SPONSORED:

Pence met with silence after mentioning Trump in Munich speech

Vice President Pence was met with silence on Friday when he mentioned President TrumpDonald TrumpMcCarthy says he told Rep. Marjorie Taylor Greene he disagreed with her impeachment articles against Biden Biden, Trudeau agree to meet next month Trump planned to oust acting AG to overturn Georgia election results: report MORE at a security conference in Munich.

“I bring greetings from the 45th president of the United States of America, Donald Trump,” Pence said, before being met with a lengthy silence. 

Pence traveled to Germany this week for the annual Munich Security Conference along with a bipartisan delegation, including Speaker Nancy PelosiNancy PelosiDivide and conquer or unite and prosper Trump impeachment article being sent to Senate Monday Roe is not enough: Why Black women want an end to the Hyde Amendment MORE (D-Calif.) and Sens. Lindsey GrahamLindsey Olin GrahamTrump selects South Carolina lawyer for impeachment trial Democrats formally elect Harrison as new DNC chair McConnell proposes postponing impeachment trial until February MORE (R-S.C.), Christopher CoonsChris Andrew CoonsDemocrats seek answers on impact of Russian cyberattack on Justice Department, Courts Senators introduce bill to award Officer Goodman the Congressional Gold Medal Senate chaos threatens to slow Biden's agenda MORE (D-Del.) and Sheldon WhitehouseSheldon WhitehouseDemocrats seek answers on impact of Russian cyberattack on Justice Department, Courts Senate Democrats file ethics complaint against Hawley, Cruz over Capitol attack Democrats seize on GOP donor fallout MORE (D-R.I.).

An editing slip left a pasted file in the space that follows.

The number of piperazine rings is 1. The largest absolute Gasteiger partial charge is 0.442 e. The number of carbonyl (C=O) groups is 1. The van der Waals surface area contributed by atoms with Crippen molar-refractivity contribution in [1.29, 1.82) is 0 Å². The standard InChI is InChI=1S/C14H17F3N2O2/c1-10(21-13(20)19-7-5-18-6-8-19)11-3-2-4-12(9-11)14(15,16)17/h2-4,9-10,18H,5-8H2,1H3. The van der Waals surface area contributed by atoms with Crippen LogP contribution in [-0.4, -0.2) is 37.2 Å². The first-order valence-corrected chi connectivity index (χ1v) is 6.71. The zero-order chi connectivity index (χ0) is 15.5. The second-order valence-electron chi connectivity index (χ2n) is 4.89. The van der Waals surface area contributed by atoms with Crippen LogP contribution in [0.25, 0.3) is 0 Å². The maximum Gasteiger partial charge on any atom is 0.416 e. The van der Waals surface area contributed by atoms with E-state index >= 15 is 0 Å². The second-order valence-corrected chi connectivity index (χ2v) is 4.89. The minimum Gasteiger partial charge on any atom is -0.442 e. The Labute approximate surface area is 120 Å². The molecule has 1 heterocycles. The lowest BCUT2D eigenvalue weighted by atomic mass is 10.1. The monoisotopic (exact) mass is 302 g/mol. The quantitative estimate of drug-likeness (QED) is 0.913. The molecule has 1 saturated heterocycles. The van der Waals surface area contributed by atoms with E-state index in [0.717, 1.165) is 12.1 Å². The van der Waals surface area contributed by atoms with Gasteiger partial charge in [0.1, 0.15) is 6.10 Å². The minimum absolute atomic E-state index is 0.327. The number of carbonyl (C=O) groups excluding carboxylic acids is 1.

The vice president spoke at an award ceremony on Friday for the first recipients of a scholarship commemorating the late Sen. John McCainJohn Sidney McCainWhoopi Goldberg wears 'my vice president' shirt day after inauguration Budowsky: Democracy won, Trump lost, President Biden inaugurated Schumer becomes new Senate majority leader MORE (R-Ariz.), who attended the conference numerous times.

In remarks on Friday, Pence knocked NATO allies who he said "still need to do more."

ADVERTISEMENT

"The United States expects every NATO member to put in place a credible plan to meet the 2 percent threshold. And, by 2024, we expect all our allies to invest 20 percent of defense spending on procurement," he said.

NATO members agreed in 2014 to move toward spending at least 2 percent of their gross domestic product on defense by 2024.

The Trump administration has been openly critical of NATO, arguing that the U.S. contributes disproportionately to fund the group and, subsequently, protecting other countries that pay less. Members contribute toward defense spending in their respective budgets to fund NATO.

The New York Times reported last month that Trump indicated multiple times last year that he wanted the U.S. to withdraw from NATO.

Pence on Friday also blasted China and Russia in front of delegations from both countries

“Under President Trump’s leadership, the United States has also made it clear that China must address the longstanding issues of intellectual-property theft, forced technology transfer, and other structural issues in China that have placed a burden on our economy and on economies around the world,” he said.

Pence later noted the U.S.'s move to withdraw from the Intermediate-Range Nuclear Forces Treaty. The decision to withdraw has triggered questions about the potential impact on European security and the global strategic environment amid weakened U.S.–Russia relations.